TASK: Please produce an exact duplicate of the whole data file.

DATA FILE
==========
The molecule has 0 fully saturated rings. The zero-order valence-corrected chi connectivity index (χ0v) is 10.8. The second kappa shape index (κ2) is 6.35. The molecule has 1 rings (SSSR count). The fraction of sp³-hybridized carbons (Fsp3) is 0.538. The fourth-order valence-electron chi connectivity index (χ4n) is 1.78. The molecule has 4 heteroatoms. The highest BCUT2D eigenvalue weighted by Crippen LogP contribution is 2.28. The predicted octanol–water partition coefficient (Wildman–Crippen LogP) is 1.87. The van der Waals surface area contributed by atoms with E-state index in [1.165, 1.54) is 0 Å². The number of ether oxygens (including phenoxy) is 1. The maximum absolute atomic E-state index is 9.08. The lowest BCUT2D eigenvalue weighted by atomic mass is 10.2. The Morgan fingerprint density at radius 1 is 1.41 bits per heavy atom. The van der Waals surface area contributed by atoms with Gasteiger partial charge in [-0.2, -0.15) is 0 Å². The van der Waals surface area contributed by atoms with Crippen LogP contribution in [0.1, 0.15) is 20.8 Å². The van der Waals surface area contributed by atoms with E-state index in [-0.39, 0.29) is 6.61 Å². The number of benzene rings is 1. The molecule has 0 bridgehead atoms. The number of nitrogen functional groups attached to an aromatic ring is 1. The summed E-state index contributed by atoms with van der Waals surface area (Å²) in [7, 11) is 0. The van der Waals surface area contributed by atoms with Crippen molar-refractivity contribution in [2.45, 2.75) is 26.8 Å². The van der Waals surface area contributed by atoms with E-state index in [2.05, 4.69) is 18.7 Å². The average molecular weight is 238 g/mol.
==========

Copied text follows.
The molecule has 0 fully saturated rings. The zero-order valence-corrected chi connectivity index (χ0v) is 10.8. The second kappa shape index (κ2) is 6.35. The molecule has 1 rings (SSSR count). The fraction of sp³-hybridized carbons (Fsp3) is 0.538. The fourth-order valence-electron chi connectivity index (χ4n) is 1.78. The molecule has 4 heteroatoms. The highest BCUT2D eigenvalue weighted by Crippen LogP contribution is 2.28. The predicted octanol–water partition coefficient (Wildman–Crippen LogP) is 1.87. The van der Waals surface area contributed by atoms with E-state index in [1.165, 1.54) is 0 Å². The number of ether oxygens (including phenoxy) is 1. The maximum absolute atomic E-state index is 9.08. The lowest BCUT2D eigenvalue weighted by atomic mass is 10.2. The Morgan fingerprint density at radius 1 is 1.41 bits per heavy atom. The van der Waals surface area contributed by atoms with Gasteiger partial charge in [-0.2, -0.15) is 0 Å². The van der Waals surface area contributed by atoms with Crippen LogP contribution in [0.1, 0.15) is 20.8 Å². The van der Waals surface area contributed by atoms with E-state index in [-0.39, 0.29) is 6.61 Å². The number of benzene rings is 1. The molecule has 0 bridgehead atoms. The number of nitrogen functional groups attached to an aromatic ring is 1. The summed E-state index contributed by atoms with van der Waals surface area (Å²) in [7, 11) is 0. The van der Waals surface area contributed by atoms with Crippen molar-refractivity contribution in [2.45, 2.75) is 26.8 Å². The van der Waals surface area contributed by atoms with E-state index in [2.05, 4.69) is 18.7 Å². The average molecular weight is 238 g/mol.